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Re: engraving a flute

Post by wall flood »

Right.

I don't think I was trying to get into that now 40+ year old debate that materials make NO difference. I think they do but no.....I havent any scientific data or scholarly work at the moment to refute your citations. Although it would be nice to have a couple in one's pocket just to throw into this old argument.

I was trying to refer to claims that certain crowns and head corks are designed to increase resonance and therefore "improve" sound. But this doesn't mean to say an audience member would notice. Only the fluatist would perhaps notice and I think this would be mostly feel ie vibration through the instrument, jaw, skull, fingers, inner ear (not in any order). I think "feel" is a big part of this and what can really flick the switch on when the player suddenly feels their instrument singing for them.

And of course all the other considerations ie head joint, embouchure construction and cut; quality of key work, wall thickness, pad material/ venting/ dampening etc.

Having said all that: one of my very non-musical family members can consistently pick out a Miyazawa 102, Muramatsu EX, and YFL-221 from downstairs. No science there. But she can do it. All plated instruments no less.

Another very non-musical family member can pick out wood. Every time (and I hope to use this to my advantage as a wooden flute is my dream).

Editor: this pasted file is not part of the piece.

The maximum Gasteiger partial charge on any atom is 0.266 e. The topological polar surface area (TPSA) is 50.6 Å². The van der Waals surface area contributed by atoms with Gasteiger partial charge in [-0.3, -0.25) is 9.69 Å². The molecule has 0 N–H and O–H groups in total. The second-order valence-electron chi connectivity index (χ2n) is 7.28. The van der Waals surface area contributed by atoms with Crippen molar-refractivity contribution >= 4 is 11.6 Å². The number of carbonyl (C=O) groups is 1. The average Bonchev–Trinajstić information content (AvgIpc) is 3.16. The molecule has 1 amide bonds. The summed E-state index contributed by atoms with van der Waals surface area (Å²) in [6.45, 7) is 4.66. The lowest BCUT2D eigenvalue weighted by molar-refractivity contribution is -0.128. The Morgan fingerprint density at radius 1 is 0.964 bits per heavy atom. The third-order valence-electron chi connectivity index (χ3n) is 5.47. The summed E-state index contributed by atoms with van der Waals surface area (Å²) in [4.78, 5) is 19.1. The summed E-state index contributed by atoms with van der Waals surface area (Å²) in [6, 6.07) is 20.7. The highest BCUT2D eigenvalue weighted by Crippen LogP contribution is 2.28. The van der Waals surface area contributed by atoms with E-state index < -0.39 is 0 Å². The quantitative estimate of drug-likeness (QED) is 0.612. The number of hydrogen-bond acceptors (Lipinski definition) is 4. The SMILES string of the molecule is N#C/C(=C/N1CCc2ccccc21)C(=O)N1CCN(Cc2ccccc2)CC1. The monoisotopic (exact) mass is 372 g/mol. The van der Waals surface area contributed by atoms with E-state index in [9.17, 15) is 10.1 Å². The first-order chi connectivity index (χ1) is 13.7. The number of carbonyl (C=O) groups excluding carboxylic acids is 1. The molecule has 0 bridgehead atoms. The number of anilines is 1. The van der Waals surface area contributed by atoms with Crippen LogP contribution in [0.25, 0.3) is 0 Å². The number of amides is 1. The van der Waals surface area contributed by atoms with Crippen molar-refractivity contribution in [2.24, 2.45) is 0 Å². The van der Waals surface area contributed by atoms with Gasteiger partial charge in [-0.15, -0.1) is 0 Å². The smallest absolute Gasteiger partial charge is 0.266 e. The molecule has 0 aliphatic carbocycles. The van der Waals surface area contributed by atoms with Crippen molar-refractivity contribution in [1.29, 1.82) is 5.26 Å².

As with everything tho......the person with the instrument is the most significant factor IMHO.

Again, I so misread the OPs post and for that I apologize. That's what I get for reading flute forums while falling asleep (I love flutes)-
X

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pied_piper
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Re: engraving a flute

Post by pied_piper »

I have experimented a bit with different crowns and different head corks. I tried a "performance flute plug" to replace the cork. It did seem to alter the response and "liven" the sound a bit but the effect was very slight. Different weight crowns seem to also have some impact upon sound. I have added weight to hollow crowns and even built weights to go between the crown and head cork. All of those do seem to alter the sound to me but as you mentioned, it may only be perceptible to the flutist.

Then of course there are other "add-ons" like Valgon rings and Foster extensions. It's really amazing the lengths that we flutists will go to in search of the "ultimate" flute sound... :shock:

Hmm... Perhaps we've deviated a bit far from the thread topic here. :?
"Never give a flute player a screwdriver."
--anonymous--

wall flood
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Re: engraving a flute

Post by wall flood »

Haha yes just a bit! Fun little discourse and very informative. Thanks-

wall flood
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Re: engraving a flute

Post by wall flood »

Regarding flute engraving I do think it changes the metallurgy and consequently the timbre of the instrument.



Ok kidding. But seriously every time I play a flute with engraving on the lip plate it feels like scratches to me......kind of unsettling-

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pied_piper
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Re: engraving a flute

Post by pied_piper »

Yep. Plus, there's no "undo button" for engraving. If you don't like it, oh well... Once it's done, it's done.
"Never give a flute player a screwdriver."
--anonymous--